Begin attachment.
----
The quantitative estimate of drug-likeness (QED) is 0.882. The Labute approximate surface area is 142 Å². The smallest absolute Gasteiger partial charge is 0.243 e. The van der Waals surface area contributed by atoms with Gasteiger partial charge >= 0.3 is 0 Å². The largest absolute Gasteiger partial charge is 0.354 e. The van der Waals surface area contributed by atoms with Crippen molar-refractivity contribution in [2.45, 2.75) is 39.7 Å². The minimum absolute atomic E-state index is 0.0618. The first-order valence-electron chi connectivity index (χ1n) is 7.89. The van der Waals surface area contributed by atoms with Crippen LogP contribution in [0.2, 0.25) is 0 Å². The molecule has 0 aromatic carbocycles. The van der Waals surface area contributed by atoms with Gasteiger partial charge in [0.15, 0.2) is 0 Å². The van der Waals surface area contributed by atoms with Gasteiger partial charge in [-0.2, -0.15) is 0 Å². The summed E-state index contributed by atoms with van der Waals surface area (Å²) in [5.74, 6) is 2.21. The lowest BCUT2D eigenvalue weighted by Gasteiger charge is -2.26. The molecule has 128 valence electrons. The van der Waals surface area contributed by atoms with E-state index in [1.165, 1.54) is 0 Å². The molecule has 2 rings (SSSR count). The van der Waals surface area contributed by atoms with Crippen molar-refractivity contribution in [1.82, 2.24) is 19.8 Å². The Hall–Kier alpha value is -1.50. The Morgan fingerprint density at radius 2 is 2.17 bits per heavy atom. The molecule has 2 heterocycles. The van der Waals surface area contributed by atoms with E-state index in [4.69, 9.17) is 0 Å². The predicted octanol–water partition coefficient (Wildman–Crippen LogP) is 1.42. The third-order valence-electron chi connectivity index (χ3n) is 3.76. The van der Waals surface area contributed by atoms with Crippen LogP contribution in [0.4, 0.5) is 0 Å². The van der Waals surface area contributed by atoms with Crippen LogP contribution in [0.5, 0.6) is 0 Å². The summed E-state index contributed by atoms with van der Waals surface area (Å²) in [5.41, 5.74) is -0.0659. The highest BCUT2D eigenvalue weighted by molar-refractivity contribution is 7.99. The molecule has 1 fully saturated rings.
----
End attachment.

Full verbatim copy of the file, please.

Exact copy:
The quantitative estimate of drug-likeness (QED) is 0.882. The Labute approximate surface area is 142 Å². The smallest absolute Gasteiger partial charge is 0.243 e. The van der Waals surface area contributed by atoms with Gasteiger partial charge >= 0.3 is 0 Å². The largest absolute Gasteiger partial charge is 0.354 e. The van der Waals surface area contributed by atoms with Crippen molar-refractivity contribution in [2.45, 2.75) is 39.7 Å². The minimum absolute atomic E-state index is 0.0618. The first-order valence-electron chi connectivity index (χ1n) is 7.89. The van der Waals surface area contributed by atoms with Crippen LogP contribution in [0.2, 0.25) is 0 Å². The molecule has 0 aromatic carbocycles. The van der Waals surface area contributed by atoms with Gasteiger partial charge in [0.15, 0.2) is 0 Å². The van der Waals surface area contributed by atoms with Gasteiger partial charge in [-0.2, -0.15) is 0 Å². The summed E-state index contributed by atoms with van der Waals surface area (Å²) in [5.74, 6) is 2.21. The lowest BCUT2D eigenvalue weighted by Gasteiger charge is -2.26. The molecule has 128 valence electrons. The van der Waals surface area contributed by atoms with E-state index in [1.165, 1.54) is 0 Å². The molecule has 2 rings (SSSR count). The van der Waals surface area contributed by atoms with Crippen molar-refractivity contribution in [1.82, 2.24) is 19.8 Å². The Hall–Kier alpha value is -1.50. The Morgan fingerprint density at radius 2 is 2.17 bits per heavy atom. The molecule has 2 heterocycles. The van der Waals surface area contributed by atoms with E-state index in [4.69, 9.17) is 0 Å². The predicted octanol–water partition coefficient (Wildman–Crippen LogP) is 1.42. The third-order valence-electron chi connectivity index (χ3n) is 3.76. The van der Waals surface area contributed by atoms with Crippen LogP contribution in [0.4, 0.5) is 0 Å². The van der Waals surface area contributed by atoms with Crippen LogP contribution in [0.5, 0.6) is 0 Å². The summed E-state index contributed by atoms with van der Waals surface area (Å²) in [5.41, 5.74) is -0.0659. The highest BCUT2D eigenvalue weighted by molar-refractivity contribution is 7.99. The molecule has 1 fully saturated rings.